Air Logistics Center
Veterans' preference recognizes the economic loss suffered by
citizens who have served their country in uniform in times of
strife, restores veterans to a favorable competitive position for
Government employment, and acknowledges the larger obligation owed
to disabled veterans. Historically, Congress has reserved preference
for those who were either disabled, who served in combat areas or
during certain periods of time.
Veterans who qualify as preference eligible (meaning they typically
must have served on active duty for at least 2 years during a period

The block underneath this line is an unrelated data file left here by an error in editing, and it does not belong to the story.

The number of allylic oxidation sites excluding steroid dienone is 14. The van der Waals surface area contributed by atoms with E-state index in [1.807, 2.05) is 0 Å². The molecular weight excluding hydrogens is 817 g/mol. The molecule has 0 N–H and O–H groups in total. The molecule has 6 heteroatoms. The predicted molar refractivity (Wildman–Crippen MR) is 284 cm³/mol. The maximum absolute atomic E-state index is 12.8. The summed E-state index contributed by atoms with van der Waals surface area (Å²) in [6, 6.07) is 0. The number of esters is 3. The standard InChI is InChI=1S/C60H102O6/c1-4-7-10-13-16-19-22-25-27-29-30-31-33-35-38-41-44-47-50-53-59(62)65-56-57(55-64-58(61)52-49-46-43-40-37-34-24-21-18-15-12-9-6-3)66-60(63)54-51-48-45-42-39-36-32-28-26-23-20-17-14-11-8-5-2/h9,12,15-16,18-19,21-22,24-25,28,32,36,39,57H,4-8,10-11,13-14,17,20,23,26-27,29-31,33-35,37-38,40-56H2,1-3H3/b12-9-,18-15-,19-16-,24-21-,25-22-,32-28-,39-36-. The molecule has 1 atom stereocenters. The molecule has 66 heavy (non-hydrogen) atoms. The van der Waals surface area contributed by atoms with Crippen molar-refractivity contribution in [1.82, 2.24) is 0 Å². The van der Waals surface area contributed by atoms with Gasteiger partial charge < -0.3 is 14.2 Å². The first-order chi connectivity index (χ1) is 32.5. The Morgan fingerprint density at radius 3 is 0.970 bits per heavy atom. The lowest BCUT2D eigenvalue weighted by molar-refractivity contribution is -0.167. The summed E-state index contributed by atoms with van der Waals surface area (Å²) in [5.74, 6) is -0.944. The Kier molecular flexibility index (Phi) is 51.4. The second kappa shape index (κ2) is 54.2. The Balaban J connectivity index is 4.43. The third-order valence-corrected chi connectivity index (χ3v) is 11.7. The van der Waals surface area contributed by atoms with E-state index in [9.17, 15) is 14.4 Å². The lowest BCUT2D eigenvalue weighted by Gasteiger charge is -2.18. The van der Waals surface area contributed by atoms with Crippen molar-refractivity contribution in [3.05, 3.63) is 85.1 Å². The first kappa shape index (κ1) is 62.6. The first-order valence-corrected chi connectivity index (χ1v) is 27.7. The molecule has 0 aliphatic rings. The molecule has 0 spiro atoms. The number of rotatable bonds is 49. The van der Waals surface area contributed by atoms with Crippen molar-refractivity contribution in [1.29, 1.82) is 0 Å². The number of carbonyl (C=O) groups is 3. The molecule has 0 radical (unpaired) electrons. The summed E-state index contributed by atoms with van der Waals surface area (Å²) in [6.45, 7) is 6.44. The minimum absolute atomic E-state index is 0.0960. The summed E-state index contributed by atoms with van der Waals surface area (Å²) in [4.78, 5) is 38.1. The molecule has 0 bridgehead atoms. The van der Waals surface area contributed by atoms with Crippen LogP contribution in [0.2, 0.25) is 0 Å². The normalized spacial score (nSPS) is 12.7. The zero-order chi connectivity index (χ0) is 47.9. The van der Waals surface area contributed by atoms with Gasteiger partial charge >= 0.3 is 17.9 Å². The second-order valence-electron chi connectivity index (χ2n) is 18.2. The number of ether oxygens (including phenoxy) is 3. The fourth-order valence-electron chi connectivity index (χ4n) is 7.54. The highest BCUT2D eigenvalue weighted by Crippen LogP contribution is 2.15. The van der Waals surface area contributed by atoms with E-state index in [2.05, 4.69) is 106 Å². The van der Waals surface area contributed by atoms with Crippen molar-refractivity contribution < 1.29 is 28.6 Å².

of war or in a campaign or expedition for which a campaign badge is
authorized, or be disabled) are entitled to an additional 5 or 10
points added onto their earned rating in a competitive civil service
examination. In all other situations (for example, selection from a
merit promotion list or other "internal" action such as
reassignment, transfer, or reinstatement), veterans' preference is
not a factor.
National Defense Authorization Act expanded the definition of
veterans’ preference to include individuals who served on active
duty for more than 180 consecutive days, other than for training,
any part of which occurred during the period beginning September 11,
2001 to present.
Veterans' preference was intended to give eligible veterans an extra
assist in getting a job with the Government. Veterans' preference
does not guarantee the veteran a job. Veterans' preference should
not be confused with the special appointing authorities such as the
VRA which allow eligible veterans to be appointed non competitively
to the competitive service.